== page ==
Heloise and Abelard: A New Biography, by James Burge
First off, apologies for being a bit absent lately. I’ve been busy with midterms, family visits, and internship applications. I’m on spring break now, though, and things are settling down, so I plan to do a LOT of catching up this week!
My first encounter with Heloise and Abelard took place about a year ago when I came across a brief mention of their story in A History of the Wife, by Marilyn Yalom. By the time I stumbled across Heloise and Abelard: A New Biography by James Burge, I remembered very little about them; only that they were considered iconic lovers of medieval Europe and that their lives were fraught with scandal. I didn’t know anything about medieval Europe (and still don’t, really) so I thought Burge’s book might be an interesting way to ease myself into a new historical context. Luckily, it was.
Peter Abelard was already a famous and controversial philosopher, lecturer, and teacher by the time he entered his twenties in early 12th century Paris. His early success was a rare achievement in any time period–also rare was the high level of education afforded his star pupil and young lover, Heloise. Formal education was rare for men, and practically non-existent for women. Heloise, however, was well known in her own right for her impressive knowledge of multiple languages and her erudite writing. Abelard served as Heloise’s tutor until Heloise’s guardian uncle discovered their affair and had Abelard beaten and castrated in the night. By this time, Heloise was pregnant and she and Abelard both found themselves with few “respectable” options. They married secretly so as not to damage Abelard’s career, but soon were separated as Abelard joined a monastery and Heloise became head nun of a convent. Though they were physically separated, Heloise and Abelard remained incredibly close, even when Abelard was later condemned for philosophical works that his contemporaries considered heretical.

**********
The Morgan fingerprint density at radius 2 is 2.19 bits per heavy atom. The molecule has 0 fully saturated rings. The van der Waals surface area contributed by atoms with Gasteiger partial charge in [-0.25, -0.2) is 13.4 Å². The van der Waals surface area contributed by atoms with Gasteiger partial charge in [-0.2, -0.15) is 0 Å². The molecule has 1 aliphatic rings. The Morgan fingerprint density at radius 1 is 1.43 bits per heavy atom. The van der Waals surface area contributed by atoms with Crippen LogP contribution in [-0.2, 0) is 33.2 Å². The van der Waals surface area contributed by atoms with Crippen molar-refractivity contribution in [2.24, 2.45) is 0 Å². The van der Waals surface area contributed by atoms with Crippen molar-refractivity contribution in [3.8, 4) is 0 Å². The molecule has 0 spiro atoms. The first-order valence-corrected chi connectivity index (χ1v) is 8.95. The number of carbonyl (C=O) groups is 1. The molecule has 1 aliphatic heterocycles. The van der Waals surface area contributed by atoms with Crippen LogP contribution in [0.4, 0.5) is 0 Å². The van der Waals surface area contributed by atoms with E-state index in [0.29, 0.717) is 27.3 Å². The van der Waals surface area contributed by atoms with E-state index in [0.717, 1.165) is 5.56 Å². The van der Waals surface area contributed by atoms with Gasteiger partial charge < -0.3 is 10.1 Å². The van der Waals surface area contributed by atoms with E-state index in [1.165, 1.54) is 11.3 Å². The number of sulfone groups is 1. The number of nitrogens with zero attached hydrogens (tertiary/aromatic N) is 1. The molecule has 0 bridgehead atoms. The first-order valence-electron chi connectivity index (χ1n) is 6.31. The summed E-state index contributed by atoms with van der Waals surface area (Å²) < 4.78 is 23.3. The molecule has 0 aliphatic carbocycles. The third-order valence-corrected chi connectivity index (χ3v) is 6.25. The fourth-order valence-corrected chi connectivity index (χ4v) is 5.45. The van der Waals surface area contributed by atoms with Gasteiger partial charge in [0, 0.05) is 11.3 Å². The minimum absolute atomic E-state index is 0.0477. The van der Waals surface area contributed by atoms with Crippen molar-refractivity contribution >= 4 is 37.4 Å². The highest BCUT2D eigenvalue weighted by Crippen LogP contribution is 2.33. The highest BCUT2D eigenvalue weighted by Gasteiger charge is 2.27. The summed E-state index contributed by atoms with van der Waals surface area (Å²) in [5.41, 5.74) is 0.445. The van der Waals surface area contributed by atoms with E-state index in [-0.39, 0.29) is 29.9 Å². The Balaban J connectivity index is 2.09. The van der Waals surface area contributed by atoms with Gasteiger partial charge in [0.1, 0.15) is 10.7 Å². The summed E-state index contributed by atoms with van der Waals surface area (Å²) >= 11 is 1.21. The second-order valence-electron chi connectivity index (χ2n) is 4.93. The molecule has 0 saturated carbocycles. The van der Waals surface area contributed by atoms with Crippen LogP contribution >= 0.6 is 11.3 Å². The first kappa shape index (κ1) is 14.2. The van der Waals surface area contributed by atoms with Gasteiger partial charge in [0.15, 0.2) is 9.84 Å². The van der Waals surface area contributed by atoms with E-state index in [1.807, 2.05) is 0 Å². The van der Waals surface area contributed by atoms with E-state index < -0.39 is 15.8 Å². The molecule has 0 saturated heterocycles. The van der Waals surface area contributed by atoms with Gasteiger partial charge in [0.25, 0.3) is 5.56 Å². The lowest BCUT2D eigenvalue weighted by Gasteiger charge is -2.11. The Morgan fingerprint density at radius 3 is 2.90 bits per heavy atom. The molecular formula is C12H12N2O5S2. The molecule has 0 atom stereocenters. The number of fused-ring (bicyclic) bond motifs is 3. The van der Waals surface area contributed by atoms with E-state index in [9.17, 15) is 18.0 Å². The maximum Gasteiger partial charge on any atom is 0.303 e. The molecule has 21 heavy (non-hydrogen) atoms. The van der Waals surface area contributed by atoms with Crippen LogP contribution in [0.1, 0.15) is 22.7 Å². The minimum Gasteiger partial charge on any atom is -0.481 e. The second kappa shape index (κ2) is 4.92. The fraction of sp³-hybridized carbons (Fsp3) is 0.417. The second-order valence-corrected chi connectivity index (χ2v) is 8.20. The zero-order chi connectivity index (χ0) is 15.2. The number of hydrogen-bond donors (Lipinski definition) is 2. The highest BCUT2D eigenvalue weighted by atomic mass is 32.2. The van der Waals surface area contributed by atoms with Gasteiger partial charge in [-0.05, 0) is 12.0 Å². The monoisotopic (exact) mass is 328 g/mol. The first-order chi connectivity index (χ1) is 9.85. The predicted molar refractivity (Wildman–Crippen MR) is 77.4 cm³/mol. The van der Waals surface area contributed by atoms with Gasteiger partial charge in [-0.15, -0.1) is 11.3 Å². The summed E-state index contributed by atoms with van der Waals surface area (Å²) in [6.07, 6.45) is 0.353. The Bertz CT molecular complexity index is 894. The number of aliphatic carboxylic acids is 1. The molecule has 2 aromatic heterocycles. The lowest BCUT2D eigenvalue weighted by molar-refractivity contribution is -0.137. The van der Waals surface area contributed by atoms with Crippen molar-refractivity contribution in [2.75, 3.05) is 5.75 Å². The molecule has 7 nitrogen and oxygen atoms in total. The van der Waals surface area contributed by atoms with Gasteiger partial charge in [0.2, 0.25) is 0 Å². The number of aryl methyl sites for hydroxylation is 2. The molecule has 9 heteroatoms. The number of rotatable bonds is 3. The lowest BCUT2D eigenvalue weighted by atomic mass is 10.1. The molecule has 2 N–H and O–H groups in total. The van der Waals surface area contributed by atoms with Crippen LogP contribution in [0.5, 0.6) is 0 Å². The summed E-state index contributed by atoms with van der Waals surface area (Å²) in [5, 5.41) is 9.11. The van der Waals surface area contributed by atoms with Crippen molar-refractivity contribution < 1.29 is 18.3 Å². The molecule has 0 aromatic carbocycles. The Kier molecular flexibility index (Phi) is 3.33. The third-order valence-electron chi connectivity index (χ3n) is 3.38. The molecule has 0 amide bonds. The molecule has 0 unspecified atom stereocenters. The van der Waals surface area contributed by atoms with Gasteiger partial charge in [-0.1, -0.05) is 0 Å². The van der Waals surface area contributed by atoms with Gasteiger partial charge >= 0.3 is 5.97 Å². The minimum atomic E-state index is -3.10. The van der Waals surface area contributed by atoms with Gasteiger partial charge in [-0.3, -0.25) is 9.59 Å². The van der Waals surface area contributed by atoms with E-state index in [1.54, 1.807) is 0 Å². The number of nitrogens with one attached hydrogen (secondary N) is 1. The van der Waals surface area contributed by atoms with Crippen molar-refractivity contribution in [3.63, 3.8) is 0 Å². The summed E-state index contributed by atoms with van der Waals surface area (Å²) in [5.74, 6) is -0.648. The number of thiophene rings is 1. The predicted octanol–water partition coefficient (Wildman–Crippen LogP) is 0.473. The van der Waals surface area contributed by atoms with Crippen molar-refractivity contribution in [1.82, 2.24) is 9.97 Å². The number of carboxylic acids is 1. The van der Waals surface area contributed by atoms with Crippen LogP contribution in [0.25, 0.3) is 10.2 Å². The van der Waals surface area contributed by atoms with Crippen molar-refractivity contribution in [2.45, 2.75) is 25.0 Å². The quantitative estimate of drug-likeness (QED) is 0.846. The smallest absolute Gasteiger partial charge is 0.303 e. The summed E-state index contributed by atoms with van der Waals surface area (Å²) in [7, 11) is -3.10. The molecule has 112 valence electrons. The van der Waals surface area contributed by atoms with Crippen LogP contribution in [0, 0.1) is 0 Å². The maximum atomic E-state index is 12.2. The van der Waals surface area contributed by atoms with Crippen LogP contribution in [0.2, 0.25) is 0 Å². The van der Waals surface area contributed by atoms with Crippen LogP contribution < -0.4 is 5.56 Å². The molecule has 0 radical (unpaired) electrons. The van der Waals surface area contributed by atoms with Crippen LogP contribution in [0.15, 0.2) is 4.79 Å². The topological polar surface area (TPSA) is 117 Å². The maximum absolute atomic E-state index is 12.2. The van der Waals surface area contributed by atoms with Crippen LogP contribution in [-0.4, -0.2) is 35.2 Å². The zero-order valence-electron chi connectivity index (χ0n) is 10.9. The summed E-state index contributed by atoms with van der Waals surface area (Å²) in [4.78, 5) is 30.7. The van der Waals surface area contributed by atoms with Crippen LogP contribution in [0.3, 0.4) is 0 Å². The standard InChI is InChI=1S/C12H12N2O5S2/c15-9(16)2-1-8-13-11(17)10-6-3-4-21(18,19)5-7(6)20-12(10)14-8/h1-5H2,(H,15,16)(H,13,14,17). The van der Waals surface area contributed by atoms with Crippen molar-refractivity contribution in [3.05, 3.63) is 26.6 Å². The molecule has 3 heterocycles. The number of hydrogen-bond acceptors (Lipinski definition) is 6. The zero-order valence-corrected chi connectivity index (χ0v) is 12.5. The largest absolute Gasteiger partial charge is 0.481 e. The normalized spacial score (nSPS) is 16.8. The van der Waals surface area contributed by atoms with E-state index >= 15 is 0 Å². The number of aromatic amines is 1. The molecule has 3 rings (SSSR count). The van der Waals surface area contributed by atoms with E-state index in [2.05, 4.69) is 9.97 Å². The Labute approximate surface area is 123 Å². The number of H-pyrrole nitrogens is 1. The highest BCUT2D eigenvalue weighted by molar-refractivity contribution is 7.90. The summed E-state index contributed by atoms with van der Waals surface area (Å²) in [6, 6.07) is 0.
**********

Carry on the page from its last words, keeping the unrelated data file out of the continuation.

What we know of them has been pieced together from what remains of their life-long correspondence through letter-writing. But their story is not only interesting because it is “one of history’s greatest love stories,” as the cover of the book proclaims, but because of what it might tell us about medieval European philosophy, politics, religion, and gender ideology. Burge argues that, despite common belief that the Middle Ages were relatively static and unchanging, the early 12th century would have seemed entirely different from the late 11th to those who lived through both. One significant cultural change, for example, was the expanded public role for women enabled by the proliferation of a new kind of convent, through which they were encouraged to act as religious business managers of sorts. As head abbess, Heloise was able to wield power and influence undreamed of my many of her female contemporaries. This was one of many roles filled by Heloise throughout her life, and Burge never loses sight of her strong personality and incredibly agency, even while examining letters in which she declares complete submission to Abelard in all things material and spiritual. Burge continually emphasizes the ways in which their partnership was unusually egalitarian, which makes their intellectual and romantic partnership especially attractive to the modern reader.
I found Heloise to be a very compelling figure, and was pretty wrapped up in the story of her relationship with Abelard. Burge does a pretty good job of relaying the salacious drama of the story while providing appropriate historical context, which fit my expectations and satisfied me. Though not necessarily an all-time favorite, it was an interesting introduction to a time and place I know close to nothing about and a story of love and friendship I’m unlikely to forget. It has survived close to one thousand years in the public consciousness already, after all, and for good reason.